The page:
Translating the Book of Mormon
Gospel Art Picture Kit
D&C 20:8–11; Joseph Smith—History 1:34–35, 71 footnote
The Book of Mormon … [proves] to the world that the holy scriptures are true, and that God does inspire men and call them to his holy work in this age and generation, as well as in generations of old. D&C 20:8, 11
Three years after Joseph Smith was visited by God the Father and Jesus Christ, the angel Moroni appeared to Joseph and told him there was a record written on gold plates that gave an account of the ancient inhabitants of the Americas. Joseph was to translate this record using two stones fastened to a breastplate, the Urim and Thummim. (See Joseph Smith—History 1:34–35.) Moroni taught Joseph about the work he was called to do for four more years and then delivered the plates and the interpreters to him in 1827.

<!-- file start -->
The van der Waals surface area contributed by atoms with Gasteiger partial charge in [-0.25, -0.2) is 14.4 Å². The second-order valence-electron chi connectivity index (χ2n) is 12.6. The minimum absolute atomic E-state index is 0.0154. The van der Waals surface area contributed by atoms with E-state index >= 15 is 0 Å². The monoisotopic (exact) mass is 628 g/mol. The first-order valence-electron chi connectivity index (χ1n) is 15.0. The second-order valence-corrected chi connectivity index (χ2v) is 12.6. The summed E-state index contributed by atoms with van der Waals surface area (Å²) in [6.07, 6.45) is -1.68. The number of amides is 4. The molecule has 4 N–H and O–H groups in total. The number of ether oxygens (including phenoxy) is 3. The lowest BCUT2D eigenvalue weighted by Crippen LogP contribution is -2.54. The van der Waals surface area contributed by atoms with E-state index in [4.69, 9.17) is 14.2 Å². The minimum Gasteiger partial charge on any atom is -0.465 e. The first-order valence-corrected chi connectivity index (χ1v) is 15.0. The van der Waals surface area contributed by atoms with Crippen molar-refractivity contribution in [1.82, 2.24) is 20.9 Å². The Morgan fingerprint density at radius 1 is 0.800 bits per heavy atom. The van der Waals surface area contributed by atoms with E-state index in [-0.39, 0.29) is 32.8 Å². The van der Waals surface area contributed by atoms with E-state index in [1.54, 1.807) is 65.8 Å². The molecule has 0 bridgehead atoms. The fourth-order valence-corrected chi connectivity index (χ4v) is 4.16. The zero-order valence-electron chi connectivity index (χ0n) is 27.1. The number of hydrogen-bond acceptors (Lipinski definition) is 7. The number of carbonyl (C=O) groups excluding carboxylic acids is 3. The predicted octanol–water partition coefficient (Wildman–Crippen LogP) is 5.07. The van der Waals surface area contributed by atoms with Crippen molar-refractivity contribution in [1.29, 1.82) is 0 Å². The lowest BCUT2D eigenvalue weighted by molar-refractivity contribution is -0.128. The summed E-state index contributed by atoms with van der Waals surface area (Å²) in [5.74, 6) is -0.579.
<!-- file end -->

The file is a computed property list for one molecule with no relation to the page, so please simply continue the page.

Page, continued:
Oliver Cowdery served as a scribe to the Prophet Joseph as he translated the Book of Mormon. In describing his experience, Oliver wrote: “These were days never to be forgotten—to sit under the sound of a voice dictated by the inspiration of heaven, awakened the utmost gratitude of this bosom! Day after day I continued, uninterrupted, to write from his mouth, as he translated with the Urim and Thummim, or, as the Nephites would have said, ‘interpreters,’ the history or record called ‘The Book of Mormon’ ” (Joseph Smith—History 1:71 footnote).
When the Prophet Joseph Smith received the gold plates from the angel Moroni, he studied the strange language written on them. With Heavenly Father’s help, Joseph translated the writing on the gold plates into words he could understand. Oliver Cowdery helped Joseph by being his scribe. As Joseph read out loud from the plates, Oliver wrote down the words. When the translation into English was completed, the book was printed. It is called the Book of Mormon.
Artist, Del Parson
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